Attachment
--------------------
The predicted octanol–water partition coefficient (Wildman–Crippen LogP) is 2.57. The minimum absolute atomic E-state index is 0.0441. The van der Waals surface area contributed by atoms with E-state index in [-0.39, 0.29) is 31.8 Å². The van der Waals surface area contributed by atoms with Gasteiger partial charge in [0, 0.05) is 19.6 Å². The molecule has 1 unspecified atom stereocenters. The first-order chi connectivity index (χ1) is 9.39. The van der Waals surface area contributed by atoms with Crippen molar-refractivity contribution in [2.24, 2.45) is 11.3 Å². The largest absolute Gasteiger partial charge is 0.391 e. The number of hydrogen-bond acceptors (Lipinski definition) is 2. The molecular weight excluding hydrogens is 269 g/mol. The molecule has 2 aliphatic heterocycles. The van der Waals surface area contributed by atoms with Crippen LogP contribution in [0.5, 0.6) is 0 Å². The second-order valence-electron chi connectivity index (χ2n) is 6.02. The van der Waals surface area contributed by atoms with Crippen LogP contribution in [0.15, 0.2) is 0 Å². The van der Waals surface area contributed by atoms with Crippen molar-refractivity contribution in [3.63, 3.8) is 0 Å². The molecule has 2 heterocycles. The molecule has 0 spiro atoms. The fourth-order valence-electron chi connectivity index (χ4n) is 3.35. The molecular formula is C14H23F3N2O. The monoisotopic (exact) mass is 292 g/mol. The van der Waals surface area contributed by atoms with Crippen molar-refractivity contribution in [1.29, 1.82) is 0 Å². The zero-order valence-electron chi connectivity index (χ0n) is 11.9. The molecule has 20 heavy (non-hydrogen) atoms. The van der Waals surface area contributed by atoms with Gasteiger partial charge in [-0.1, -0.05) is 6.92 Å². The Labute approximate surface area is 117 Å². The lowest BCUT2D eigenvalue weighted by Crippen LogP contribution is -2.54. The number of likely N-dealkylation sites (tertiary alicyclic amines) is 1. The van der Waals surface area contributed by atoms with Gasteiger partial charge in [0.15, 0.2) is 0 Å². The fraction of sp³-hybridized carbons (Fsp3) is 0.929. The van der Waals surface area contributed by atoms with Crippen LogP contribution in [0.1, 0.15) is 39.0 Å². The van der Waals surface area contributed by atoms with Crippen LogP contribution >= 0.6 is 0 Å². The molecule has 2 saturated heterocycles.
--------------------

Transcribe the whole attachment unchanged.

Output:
The predicted octanol–water partition coefficient (Wildman–Crippen LogP) is 2.57. The minimum absolute atomic E-state index is 0.0441. The van der Waals surface area contributed by atoms with E-state index in [-0.39, 0.29) is 31.8 Å². The van der Waals surface area contributed by atoms with Gasteiger partial charge in [0, 0.05) is 19.6 Å². The molecule has 1 unspecified atom stereocenters. The first-order chi connectivity index (χ1) is 9.39. The van der Waals surface area contributed by atoms with Crippen molar-refractivity contribution in [2.24, 2.45) is 11.3 Å². The largest absolute Gasteiger partial charge is 0.391 e. The number of hydrogen-bond acceptors (Lipinski definition) is 2. The molecular weight excluding hydrogens is 269 g/mol. The molecule has 2 aliphatic heterocycles. The van der Waals surface area contributed by atoms with Crippen LogP contribution in [0.5, 0.6) is 0 Å². The second-order valence-electron chi connectivity index (χ2n) is 6.02. The van der Waals surface area contributed by atoms with Crippen LogP contribution in [0.15, 0.2) is 0 Å². The van der Waals surface area contributed by atoms with Crippen molar-refractivity contribution in [3.63, 3.8) is 0 Å². The molecule has 2 heterocycles. The molecule has 0 spiro atoms. The fourth-order valence-electron chi connectivity index (χ4n) is 3.35. The molecular formula is C14H23F3N2O. The monoisotopic (exact) mass is 292 g/mol. The van der Waals surface area contributed by atoms with Crippen molar-refractivity contribution in [1.29, 1.82) is 0 Å². The zero-order valence-electron chi connectivity index (χ0n) is 11.9. The molecule has 20 heavy (non-hydrogen) atoms. The van der Waals surface area contributed by atoms with Gasteiger partial charge in [-0.1, -0.05) is 6.92 Å². The Labute approximate surface area is 117 Å². The lowest BCUT2D eigenvalue weighted by Crippen LogP contribution is -2.54. The number of likely N-dealkylation sites (tertiary alicyclic amines) is 1. The van der Waals surface area contributed by atoms with Gasteiger partial charge in [0.15, 0.2) is 0 Å². The fraction of sp³-hybridized carbons (Fsp3) is 0.929. The van der Waals surface area contributed by atoms with Crippen LogP contribution in [0.1, 0.15) is 39.0 Å². The van der Waals surface area contributed by atoms with Crippen LogP contribution >= 0.6 is 0 Å². The molecule has 2 saturated heterocycles.